Guest post by Tom, Head of Research at Earthsight
The rapid increase in connectivity globally over the past few decades has brought dramatic new potential for collective efforts to fight against human rights and environmental crimes.
When the Environmental Investigation Agency (the NGO for which I use to work) was first set up, international communication meant sending a fax and waiting days, or more, for a response from offices on the other side of the world. Today, I can send an email to indigenous friends in East Kalimantan and expect a reply from an iPhone at any moment.
Perhaps the most significant impact of this change is our ability to form dynamic networks, where multiple individuals and organisations can bring hugely different skills, data and perceptions to bear. Writing about successful campaigns in the Amazon, the anthropologist Marc Brightman has noted that where action has succeeded, it is “largely thanks to the construction of new alliances between indigenous leaders, progressive and socially oriented NGOs, and independent activists, including some academics.”
These alliances take a range of forms. They may be formal or ad hoc. Some have been decades in the making and have long term visions, that are amplified by the improved ability to communicate. The global movement for the recognition of indigenous rights is a good example, with groups from Peru to Papua able to communicate far more rapidly.
Other alliances have been forged quickly, organically, sometimes in the heat of the battle of a specific campaign. The campaign to save the Tripa peatswamp forests in Aceh, Indonesia, for example, grew quickly from a local to an international campaign that was remarkably successful. A scientific paper published shortly after the campaign led to the revocation of a palm oil concession’s permits argued that it served as a successful model for collaboration. “[The campaign] demonstrates the need for enhanced communication and collaboration between scientists, conservation practitioners, policy makers, industry and other key stakeholders.”
Technological change is just one half of this picture. The technology – laptops, smartphones, the internet, increasing cell phone reception – are factors that enable communication, of data and ideas. The other half entails finding ways to make use of the potential, to find new ways to bring information to bear in meaningful ways.
This process is not always simple. But there are big wins to be had if the process of international collaboration can be sped up. If organisations fighting for social and environmental justice everywhere can find ways to quickly form ad hoc partnerships. This is the concept behind a guidebook my organisation, Earthsight, published in July.
The guidebook is aimed at stemming the market for illegally-logged timber. From the Amazon to Indonesia, and everywhere in between, trees are cut illegally to feed international demand for wood products. This timber is often stolen from indigenous people. In many cases, indigenous communities don’t want their trees to be felled at all. Whether they do or not, they rarely see any benefit from the international trade in resources that belong to them.
This is a problem that has an inherently international dynamic. Corruption and weak law enforcement allows trees to be felled illegally in many – perhaps all – forest countries. But it is allowed to be sold in European states, the US and other rich nations. For a long time that was because of a failure of those states to take responsibility for the global impact of their actions. But now, both the EU and US have acted to take responsibility for that impact. It is now illegal for companies in the EU and US to import timber that was logged illegally elsewhere – whether in Brazil, Nicaragua, Cameroon: wherever.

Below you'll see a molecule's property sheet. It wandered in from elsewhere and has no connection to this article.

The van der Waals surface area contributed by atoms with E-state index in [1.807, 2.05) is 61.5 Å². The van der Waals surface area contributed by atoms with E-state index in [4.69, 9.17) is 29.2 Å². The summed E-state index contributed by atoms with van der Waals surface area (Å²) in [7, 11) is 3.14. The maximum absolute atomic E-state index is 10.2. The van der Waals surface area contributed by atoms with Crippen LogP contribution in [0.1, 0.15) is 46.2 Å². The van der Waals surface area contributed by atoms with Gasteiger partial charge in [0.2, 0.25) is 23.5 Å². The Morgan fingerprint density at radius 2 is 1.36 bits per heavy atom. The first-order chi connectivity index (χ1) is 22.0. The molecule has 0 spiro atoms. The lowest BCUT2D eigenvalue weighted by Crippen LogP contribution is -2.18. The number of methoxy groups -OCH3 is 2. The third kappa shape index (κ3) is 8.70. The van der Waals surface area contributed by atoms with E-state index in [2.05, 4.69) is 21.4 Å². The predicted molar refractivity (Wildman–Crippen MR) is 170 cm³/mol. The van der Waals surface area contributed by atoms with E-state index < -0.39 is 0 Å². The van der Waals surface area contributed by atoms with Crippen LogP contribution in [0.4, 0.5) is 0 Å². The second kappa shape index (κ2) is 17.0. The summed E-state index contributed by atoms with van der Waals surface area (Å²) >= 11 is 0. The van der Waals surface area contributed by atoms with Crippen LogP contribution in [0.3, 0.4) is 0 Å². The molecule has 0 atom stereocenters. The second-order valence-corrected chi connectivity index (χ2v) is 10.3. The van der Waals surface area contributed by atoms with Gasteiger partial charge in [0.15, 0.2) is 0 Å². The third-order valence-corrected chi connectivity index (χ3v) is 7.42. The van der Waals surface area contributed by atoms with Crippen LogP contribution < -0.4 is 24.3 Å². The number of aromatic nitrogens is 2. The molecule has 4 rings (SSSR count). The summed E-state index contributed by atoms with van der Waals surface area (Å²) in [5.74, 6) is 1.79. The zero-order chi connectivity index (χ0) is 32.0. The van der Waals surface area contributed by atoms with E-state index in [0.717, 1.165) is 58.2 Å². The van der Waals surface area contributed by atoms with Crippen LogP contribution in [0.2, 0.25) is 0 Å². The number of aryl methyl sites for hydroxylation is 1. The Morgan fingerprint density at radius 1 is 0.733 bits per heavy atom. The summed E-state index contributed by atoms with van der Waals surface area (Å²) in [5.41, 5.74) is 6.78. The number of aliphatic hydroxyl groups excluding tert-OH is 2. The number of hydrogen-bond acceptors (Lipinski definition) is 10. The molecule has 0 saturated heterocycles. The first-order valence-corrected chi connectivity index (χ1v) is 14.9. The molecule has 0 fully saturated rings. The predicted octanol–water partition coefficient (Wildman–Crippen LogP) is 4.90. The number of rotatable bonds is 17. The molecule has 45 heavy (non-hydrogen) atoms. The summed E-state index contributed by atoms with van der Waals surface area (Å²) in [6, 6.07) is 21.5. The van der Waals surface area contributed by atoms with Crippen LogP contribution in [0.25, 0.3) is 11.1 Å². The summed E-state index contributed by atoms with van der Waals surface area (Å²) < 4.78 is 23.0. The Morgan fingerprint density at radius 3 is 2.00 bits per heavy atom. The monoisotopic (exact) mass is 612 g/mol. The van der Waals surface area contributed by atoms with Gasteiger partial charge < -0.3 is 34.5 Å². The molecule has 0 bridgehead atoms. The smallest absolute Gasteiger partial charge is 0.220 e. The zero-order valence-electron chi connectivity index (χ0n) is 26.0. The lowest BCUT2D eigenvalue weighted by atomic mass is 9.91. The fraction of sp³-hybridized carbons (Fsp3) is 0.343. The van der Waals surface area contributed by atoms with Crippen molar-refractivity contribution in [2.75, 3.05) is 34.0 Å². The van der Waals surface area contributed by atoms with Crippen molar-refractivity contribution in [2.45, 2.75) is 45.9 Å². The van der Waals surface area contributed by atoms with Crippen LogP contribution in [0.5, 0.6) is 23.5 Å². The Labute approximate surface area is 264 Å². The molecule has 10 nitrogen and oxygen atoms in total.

This presents us collectively with an opportunity to reduce environmental crime, and the human rights abuses commonly inflicted on indigenous communities when their resources are stolen. And the transnational nature of the problem lends itself perfectly to international collaboration.
The guidebook provides advice on how organisations in timber exporting countries can investigate illegal logging. But it also provides guidance on how wood can be tracked from those countries, into international trade and on to end markets. Earthsight wants to team up with individuals, communities and organisations around the world to complete investigations from the forest to the supermarket shelf, and bring the law to bear in the end market.
While the guidebook is principally aimed at this trade in timber, the tools and techniques it explores can be equally applicable to many of the problems facing indigenous people. The approaches employed to determine how wood is logged can also be used to investigate mining companies, plantation companies, and theoretically any of other large-scale activities that impact indigenous territories.
These industries almost invariably have some transnational dimension. Large-scale businesses – particularly extractives – may be incorporated in a different country from the one in which they are taking resources. They commonly sell their products into markets in different countries. Often, they have shareholders based elsewhere, or they are financed by banks in different countries.
While international collaboration between individuals and organisations monitoring these kind of businesses is no new thing, it is our hope that our guidebook and skillset can help catalyse rapid, bespoke collaboration that responds to the globalised nature of the threats to indigenous people and the environment.
To read the guidebook and to apply for assistance from Earthsight, visit www.timberinvestigator.info